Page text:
It could be one of the most difficult speeches he has had to deliver, as he still has the task of lifting Tory morale for the European election campaign.
Although the threat to his leadership appears to have receded, Mr Major is under pressure to consolidate his position by tackling head-on his internal critics. It is expected he will do that by redirecting the in-fighting towards the opposition parties.
Before the conference was suspended, Kenneth Clarke, the Chancellor, was given a standing ovation after a rallying call to the Scottish party to back Mr Major's leadership. Other senior Cabinet colleagues were also preparing to rally behind Mr Major at the conference today.
While the Prime Minister's speech was being redrafted in London, the programme for the final day of the conference was being redrawn. News of Mr Smith's heart attack filtered through the conference hall at the Eden Court Theatre as Mr Clarke was speaking.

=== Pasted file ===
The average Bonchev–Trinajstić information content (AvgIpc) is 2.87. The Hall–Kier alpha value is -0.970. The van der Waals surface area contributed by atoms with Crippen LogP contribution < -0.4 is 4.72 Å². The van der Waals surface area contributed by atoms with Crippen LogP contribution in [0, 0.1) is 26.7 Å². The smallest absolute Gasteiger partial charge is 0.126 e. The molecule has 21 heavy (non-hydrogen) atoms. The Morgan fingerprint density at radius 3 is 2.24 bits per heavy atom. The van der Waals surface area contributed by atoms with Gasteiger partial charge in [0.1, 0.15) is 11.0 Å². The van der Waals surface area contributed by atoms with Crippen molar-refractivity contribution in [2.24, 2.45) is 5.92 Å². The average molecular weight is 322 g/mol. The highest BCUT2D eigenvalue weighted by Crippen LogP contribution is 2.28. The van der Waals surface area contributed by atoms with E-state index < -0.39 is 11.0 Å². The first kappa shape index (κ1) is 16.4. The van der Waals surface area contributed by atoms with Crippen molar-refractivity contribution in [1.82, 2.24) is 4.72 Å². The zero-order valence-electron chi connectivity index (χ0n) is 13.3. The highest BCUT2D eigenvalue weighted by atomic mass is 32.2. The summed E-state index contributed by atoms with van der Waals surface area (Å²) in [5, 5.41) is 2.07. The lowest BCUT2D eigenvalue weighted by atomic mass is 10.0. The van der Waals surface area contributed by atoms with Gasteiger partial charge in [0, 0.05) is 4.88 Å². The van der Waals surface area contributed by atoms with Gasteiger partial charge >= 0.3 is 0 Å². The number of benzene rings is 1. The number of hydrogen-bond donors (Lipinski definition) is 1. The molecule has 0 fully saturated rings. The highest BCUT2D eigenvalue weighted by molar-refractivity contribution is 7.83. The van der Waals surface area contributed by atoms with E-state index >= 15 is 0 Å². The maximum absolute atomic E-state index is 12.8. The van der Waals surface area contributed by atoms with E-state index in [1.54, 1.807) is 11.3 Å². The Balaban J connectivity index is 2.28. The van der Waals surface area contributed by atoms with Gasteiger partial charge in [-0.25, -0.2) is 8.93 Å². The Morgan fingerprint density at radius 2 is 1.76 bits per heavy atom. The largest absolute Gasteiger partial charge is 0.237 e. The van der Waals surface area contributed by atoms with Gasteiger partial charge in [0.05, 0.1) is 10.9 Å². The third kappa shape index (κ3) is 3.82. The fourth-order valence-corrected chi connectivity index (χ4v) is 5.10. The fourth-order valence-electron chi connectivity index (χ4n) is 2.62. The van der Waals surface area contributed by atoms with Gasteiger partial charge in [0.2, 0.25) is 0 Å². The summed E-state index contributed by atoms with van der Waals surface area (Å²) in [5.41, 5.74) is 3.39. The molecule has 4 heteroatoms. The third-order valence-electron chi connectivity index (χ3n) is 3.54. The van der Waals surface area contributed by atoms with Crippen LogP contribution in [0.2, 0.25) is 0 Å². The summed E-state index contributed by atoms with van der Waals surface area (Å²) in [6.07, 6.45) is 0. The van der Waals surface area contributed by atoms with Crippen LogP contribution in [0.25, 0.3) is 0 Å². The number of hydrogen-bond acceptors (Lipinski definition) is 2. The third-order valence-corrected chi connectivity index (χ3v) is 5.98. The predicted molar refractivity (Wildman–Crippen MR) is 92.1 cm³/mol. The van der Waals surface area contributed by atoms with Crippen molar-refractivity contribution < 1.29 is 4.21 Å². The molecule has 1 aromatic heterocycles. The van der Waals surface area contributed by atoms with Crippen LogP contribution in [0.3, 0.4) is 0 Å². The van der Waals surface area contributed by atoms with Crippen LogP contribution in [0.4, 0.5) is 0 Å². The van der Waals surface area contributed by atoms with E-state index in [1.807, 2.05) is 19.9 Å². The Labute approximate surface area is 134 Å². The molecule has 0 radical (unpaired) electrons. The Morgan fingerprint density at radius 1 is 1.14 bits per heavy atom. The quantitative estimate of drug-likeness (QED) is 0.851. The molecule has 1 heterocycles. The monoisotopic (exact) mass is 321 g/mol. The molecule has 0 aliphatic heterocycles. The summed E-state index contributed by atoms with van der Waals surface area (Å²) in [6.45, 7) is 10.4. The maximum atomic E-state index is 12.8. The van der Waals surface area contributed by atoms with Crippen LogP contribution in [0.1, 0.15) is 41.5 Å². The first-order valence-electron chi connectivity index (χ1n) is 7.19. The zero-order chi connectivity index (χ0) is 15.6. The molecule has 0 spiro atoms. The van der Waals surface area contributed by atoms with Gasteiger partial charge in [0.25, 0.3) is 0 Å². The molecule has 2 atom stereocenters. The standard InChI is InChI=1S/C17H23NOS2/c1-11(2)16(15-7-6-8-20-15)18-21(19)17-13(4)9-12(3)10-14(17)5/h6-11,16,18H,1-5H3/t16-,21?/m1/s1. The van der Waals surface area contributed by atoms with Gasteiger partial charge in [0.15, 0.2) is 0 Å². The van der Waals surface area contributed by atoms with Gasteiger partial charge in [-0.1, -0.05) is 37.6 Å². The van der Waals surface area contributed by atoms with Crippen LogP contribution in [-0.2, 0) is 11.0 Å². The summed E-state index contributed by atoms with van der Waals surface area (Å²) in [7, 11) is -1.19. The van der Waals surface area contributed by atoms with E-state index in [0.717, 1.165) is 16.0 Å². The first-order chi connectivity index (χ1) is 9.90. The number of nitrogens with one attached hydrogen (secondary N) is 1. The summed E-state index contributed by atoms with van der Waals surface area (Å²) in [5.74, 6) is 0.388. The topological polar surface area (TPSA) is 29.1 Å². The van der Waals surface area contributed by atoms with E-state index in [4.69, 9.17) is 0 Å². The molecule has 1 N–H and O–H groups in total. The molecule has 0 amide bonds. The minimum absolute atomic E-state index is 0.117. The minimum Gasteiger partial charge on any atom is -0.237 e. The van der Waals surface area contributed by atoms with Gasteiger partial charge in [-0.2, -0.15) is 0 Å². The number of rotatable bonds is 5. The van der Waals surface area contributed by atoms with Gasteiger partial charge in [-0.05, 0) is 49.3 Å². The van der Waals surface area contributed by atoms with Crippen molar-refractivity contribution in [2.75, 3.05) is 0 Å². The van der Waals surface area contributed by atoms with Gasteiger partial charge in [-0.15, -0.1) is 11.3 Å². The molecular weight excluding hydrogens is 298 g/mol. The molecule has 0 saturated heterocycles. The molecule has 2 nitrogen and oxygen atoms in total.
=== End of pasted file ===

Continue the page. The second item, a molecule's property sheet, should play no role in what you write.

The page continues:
The 200 delegates appeared shocked when Mr Smith's death was announced at 10.50 by Adrian Shinwell, president of the Scottish Conservative Association. They stood for a minute's silence and suspended the business for the morning, abandoning debates on local government and education.
Ian Lang, the Secretary of State for Scotland, told the conference at 2.15pm that as a mark of respect, the rest of the day's business was also being suspended. 'There are times when heart and mind stand still, when all the problems and worries of our daily lives fade into insignificance. Such a time is now,' he said, in a tribute to Mr Smith.Reuse content